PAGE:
It also helps, on the management level, to bring in people who disagree with you — not in an obnoxious, self-serving way, but in a way that forces you, as a CEO, to look at things from a different perspective. “Yes-men” might stroke your ego, but they are ultimately not the kind of people who foster true growth.

A case in point was when I started a business years ago, in the pre-Allure days, and hired primarily friends and family members. Too often I knew more than they did, the result being that they could not provide appropriate feedback nor give adequate advice. That put me in a position where I felt like I had to do everything myself, which, needless to say, is not a sustainable business model.

Over the last 15 years I have been careful to hire managers who complement my strengths and weaknesses — who in many cases know more about a given topic than I do. I listen to what they have to say, and that makes all the difference in the world.

2. Connect with your employees.

Often when businesses are in their infancy, the leaders and employees find themselves working side by side; it is frequently required that people become jacks-of-all-trades.

But as companies grow, roles become more defined and it grows more difficult for a CEO to maintain the same relationships with long-time employees, much less subsequent hires. To bridge the gap, it is essential that CEOs and managers go out of their way to connect with employees, whether courtesy of regular meetings or in more casual ways.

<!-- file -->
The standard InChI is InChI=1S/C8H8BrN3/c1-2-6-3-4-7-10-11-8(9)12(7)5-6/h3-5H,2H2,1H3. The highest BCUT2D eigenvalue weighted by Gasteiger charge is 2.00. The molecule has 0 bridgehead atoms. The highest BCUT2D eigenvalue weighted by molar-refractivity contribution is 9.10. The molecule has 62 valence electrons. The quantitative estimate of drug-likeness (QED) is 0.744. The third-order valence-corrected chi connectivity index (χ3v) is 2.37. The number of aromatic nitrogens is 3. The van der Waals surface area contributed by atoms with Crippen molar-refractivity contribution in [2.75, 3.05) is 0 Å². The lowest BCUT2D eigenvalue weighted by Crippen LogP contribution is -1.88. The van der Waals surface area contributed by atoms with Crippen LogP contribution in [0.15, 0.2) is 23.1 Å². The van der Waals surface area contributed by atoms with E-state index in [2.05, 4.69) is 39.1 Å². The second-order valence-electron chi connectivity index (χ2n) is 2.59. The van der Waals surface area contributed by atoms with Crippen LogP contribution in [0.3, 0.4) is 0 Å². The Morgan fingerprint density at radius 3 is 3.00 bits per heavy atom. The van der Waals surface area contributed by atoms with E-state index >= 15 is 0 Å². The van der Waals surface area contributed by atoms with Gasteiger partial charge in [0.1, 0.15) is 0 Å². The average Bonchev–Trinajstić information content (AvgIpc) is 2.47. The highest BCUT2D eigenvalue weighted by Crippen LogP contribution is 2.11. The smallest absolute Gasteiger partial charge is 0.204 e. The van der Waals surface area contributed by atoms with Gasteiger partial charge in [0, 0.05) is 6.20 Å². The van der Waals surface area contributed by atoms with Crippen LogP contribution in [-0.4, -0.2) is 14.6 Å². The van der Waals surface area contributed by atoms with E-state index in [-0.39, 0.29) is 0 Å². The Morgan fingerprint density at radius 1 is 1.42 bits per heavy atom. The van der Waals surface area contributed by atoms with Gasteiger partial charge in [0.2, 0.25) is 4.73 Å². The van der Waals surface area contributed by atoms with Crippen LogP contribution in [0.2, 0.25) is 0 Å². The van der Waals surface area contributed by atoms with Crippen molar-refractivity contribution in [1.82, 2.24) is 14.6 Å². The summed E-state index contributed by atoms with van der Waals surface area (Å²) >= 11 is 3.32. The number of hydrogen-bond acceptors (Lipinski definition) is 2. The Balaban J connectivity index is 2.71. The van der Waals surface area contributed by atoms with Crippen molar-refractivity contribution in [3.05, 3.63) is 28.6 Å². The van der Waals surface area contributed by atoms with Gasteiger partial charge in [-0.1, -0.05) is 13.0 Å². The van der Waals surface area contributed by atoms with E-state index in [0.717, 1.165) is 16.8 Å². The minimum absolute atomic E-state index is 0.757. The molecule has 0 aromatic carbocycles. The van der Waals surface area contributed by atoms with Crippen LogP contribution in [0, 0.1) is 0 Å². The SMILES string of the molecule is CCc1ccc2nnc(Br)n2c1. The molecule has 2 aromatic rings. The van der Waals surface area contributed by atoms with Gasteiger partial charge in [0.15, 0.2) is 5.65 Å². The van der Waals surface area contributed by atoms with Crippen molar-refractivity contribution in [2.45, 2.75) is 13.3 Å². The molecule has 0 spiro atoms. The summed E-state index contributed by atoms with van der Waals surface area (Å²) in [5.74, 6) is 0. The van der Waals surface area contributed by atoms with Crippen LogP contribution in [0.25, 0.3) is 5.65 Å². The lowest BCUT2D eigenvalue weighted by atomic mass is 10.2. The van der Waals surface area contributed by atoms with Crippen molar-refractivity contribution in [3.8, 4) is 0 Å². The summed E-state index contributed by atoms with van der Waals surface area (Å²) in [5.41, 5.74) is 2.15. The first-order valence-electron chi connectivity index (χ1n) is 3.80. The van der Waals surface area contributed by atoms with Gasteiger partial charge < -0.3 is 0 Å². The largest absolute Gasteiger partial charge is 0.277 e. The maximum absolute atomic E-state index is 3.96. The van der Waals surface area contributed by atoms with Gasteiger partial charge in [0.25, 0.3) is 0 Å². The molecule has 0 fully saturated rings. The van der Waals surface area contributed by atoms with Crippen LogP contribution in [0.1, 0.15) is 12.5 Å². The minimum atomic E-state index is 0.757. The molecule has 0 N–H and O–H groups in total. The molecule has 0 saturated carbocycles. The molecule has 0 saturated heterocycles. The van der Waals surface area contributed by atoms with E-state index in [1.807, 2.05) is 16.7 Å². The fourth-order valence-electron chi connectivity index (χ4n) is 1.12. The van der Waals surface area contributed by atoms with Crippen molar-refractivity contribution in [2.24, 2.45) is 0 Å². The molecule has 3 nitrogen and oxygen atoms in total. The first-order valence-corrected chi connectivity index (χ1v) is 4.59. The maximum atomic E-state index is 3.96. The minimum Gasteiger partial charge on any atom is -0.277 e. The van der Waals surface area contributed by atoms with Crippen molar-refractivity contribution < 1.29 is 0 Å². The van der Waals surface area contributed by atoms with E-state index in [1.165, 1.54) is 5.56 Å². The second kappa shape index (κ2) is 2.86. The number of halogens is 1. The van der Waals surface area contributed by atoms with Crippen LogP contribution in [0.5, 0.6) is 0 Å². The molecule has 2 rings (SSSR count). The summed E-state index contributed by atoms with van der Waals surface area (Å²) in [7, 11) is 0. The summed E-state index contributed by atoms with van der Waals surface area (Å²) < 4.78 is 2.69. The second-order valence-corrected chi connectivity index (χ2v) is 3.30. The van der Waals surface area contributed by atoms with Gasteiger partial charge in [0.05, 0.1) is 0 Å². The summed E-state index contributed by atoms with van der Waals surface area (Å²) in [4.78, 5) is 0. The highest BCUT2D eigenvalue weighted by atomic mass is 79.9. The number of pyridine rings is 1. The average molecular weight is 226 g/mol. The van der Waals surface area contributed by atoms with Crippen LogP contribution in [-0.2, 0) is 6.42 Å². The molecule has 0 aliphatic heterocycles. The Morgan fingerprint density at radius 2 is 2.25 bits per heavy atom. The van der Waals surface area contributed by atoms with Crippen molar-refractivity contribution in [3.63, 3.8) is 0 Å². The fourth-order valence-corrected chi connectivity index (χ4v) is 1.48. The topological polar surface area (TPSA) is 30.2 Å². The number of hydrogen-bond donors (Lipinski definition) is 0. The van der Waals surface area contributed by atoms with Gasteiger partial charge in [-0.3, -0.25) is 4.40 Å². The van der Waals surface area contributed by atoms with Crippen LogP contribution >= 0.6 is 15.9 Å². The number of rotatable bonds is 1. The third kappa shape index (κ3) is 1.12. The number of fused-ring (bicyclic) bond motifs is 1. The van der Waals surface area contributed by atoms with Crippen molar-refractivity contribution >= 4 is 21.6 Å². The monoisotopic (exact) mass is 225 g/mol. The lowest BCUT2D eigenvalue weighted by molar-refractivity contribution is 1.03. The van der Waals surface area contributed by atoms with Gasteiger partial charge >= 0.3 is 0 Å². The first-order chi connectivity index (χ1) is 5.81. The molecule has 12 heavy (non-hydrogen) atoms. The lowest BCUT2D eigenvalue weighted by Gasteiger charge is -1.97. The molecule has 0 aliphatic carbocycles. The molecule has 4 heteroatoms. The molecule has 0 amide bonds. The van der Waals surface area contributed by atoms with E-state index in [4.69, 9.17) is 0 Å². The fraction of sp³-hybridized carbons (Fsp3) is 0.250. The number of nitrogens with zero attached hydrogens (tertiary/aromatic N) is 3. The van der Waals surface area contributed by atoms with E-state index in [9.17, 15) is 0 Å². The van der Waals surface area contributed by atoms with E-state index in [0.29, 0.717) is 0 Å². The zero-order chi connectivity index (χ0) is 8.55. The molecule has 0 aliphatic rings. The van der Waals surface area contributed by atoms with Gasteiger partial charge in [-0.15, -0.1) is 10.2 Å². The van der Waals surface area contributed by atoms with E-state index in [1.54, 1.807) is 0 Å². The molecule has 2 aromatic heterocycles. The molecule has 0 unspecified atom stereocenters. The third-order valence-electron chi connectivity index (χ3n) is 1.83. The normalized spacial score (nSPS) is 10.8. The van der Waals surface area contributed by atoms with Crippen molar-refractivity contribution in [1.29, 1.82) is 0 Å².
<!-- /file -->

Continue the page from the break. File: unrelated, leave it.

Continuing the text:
I make regular visits to all the facilities in Allure’s network, as do all the upper-level managers. My weekly visits tend to focus on the census, and thus are shorter, but my monthly visits center on operations and can last as long as five hours. I might spend an extended period in the kitchen, for example, or a nursing station. This helps me troubleshoot problems, while also developing an understanding and appreciation for employees’ day-to-day lives.

3. It’s always about the customer.

…or the patients, as the case may be. This can get lost as companies grow. In Allure’s case, for instance, we have to guard against quality varying from one facility to the next. And we feel we’ve succeeded.